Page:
Smartphones to overtake feature phones globally within the next two years

Smartphones to overtake feature phones globally within the next two years

Smartphones have already reached the 50 percent ownership tipping point in the US and in a number of European countries including Spain and Italy but by 2014 the handsets are expected to account for more than half of all phones shipped and sold globally. And, according to the latest market forecasts from ABI Research, by 2018 smartphones will represent 69 percent of the global mobile phone market (2.4 billion handsets) and 4G LTE handsets will have gone mainstream, hitting 35 percent global penetration.

LTE handsets already taking off

ABI highlights that the technology features in the latest smartphones -- 4G LTE handsets -- are already proving extremely popular in a number of markets despite the fact that with the exception of North America and the Asia Pacific region, very few countries are yet to establish their own high-speed mobile internet networks (for example the UK's first 4GLTE network only went live in November 2012 and is yet to offer nationwide coverage).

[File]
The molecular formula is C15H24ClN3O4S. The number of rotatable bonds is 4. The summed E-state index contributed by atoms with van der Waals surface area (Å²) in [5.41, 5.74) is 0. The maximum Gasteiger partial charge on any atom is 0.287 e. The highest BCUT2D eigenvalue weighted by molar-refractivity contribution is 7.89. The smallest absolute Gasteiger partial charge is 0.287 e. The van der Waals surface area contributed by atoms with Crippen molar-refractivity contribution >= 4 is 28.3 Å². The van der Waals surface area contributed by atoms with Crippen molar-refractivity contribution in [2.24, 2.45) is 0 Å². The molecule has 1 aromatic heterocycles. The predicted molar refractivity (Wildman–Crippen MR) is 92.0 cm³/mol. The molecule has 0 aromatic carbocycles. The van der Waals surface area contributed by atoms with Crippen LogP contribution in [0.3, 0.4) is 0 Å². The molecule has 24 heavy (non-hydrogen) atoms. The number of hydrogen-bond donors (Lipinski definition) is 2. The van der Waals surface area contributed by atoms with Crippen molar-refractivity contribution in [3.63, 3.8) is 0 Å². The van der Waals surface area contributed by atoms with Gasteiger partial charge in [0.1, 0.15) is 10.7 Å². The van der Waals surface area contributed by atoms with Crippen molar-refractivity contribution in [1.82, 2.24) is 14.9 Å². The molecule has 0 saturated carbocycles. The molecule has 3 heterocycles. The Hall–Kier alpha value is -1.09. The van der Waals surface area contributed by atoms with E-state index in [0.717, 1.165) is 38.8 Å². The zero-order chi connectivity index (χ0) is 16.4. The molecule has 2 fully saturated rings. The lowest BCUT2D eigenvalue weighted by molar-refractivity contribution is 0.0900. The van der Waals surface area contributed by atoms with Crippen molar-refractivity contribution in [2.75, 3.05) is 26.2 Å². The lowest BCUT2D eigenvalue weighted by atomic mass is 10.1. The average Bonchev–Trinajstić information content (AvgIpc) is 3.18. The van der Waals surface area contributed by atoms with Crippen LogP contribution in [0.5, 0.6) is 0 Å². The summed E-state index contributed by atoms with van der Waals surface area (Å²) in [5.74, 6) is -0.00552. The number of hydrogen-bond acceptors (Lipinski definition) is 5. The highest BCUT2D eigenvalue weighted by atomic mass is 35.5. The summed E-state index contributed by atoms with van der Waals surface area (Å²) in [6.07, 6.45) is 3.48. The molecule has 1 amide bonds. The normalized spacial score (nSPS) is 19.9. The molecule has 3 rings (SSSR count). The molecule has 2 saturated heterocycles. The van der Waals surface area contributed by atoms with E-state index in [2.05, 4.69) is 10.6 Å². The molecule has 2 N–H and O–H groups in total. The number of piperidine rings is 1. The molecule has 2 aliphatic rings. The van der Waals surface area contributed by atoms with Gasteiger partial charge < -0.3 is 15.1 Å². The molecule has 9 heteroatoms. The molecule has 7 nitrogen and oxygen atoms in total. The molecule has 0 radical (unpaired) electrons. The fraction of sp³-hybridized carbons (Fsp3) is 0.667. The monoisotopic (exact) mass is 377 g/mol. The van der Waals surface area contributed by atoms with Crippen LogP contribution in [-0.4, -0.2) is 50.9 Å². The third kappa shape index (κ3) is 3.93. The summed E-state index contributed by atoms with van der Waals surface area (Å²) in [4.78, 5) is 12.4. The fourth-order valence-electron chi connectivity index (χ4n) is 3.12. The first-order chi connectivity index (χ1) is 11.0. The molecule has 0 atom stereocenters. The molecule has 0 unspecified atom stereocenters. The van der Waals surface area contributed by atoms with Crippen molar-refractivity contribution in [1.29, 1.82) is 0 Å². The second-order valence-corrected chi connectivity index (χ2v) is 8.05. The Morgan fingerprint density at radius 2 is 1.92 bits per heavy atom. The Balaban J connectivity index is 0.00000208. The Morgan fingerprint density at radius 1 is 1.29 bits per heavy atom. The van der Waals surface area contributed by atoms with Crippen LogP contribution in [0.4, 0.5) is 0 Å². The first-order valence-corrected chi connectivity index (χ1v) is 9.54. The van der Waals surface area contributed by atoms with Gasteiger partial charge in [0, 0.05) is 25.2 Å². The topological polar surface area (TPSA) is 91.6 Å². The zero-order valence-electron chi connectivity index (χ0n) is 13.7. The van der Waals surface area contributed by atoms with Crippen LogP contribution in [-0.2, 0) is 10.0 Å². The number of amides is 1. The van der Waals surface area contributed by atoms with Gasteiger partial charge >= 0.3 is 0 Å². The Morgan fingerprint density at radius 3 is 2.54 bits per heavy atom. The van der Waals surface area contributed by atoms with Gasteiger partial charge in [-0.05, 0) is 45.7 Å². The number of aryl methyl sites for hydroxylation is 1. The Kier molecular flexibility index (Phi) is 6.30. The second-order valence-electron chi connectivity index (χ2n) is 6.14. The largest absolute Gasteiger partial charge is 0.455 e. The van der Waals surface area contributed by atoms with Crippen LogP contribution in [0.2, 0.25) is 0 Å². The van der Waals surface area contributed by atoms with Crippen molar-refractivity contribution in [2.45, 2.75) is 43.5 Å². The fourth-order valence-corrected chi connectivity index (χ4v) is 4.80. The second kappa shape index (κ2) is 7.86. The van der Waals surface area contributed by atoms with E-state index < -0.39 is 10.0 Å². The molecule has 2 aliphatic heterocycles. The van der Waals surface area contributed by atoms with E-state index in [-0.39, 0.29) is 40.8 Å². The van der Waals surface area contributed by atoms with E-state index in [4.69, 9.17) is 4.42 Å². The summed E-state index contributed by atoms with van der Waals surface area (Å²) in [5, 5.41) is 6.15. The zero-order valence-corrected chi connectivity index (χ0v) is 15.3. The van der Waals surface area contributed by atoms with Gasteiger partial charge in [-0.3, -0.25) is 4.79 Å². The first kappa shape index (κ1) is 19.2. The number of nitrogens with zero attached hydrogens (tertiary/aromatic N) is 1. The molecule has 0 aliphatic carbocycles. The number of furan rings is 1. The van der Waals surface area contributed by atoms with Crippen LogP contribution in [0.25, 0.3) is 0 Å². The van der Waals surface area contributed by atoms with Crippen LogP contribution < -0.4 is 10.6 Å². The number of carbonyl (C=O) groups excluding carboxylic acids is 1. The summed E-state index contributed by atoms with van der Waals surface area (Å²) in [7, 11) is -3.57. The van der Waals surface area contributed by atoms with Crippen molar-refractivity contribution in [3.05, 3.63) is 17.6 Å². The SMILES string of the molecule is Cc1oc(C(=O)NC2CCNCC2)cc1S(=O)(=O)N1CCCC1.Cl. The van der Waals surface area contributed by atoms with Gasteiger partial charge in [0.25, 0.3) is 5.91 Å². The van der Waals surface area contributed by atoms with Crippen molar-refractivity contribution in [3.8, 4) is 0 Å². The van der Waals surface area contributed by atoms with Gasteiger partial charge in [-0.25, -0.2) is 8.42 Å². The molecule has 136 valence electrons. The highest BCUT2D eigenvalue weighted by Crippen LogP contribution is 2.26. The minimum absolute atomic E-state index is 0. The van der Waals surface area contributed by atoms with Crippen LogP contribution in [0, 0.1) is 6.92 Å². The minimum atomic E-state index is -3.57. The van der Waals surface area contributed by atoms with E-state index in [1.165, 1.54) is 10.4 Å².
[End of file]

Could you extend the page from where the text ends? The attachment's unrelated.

"With the successful launch of the iPhone 5 and competing LTE handsets from other leading OEMs, LTE handsets will be found in the hands of many consumers who do not even have access to LTE networks," said ABI senior practice director Jeff Orr. "Apple is demonstrating to the market that LTE is not the only reason to buy a premium handset."

Samsung to be technology trendsetter

However, ABI also believes that despite being an LTE trendsetter, Apple's popularity is on the wane and that its global market share is expected to peak in 2013 at 22 percent, where it will stay for the next five years. Meanwhile, Samsung will retain and reinforce its position as the world's leading smartphone and feature phone maker. "Barring an unlikely collapse in Samsung's business, even Apple will be chasing Samsung's technology, software, and device leadership in 2013 through the foreseeable future," says senior analyst Michael Morgan.

Since 2010 Samsung has grown its smartphone market share from 8 percent to over 30 percent in 2012 and the company shows no rate of slowing down. And as Samsung becomes more powerful, the emphasis it places on different operating systems could have a huge effect on future mobile trends. Currently, 90 percent of Samsung's smartphone sales come from Android handsets but the company also makes Windows Phone handsets. What's more it has its own OS, Bada, which is used on its entry-level handsets in emerging markets and is also a partner in Tizen, a Linux-based OS that could one day challenge both Android and Apple's iOS.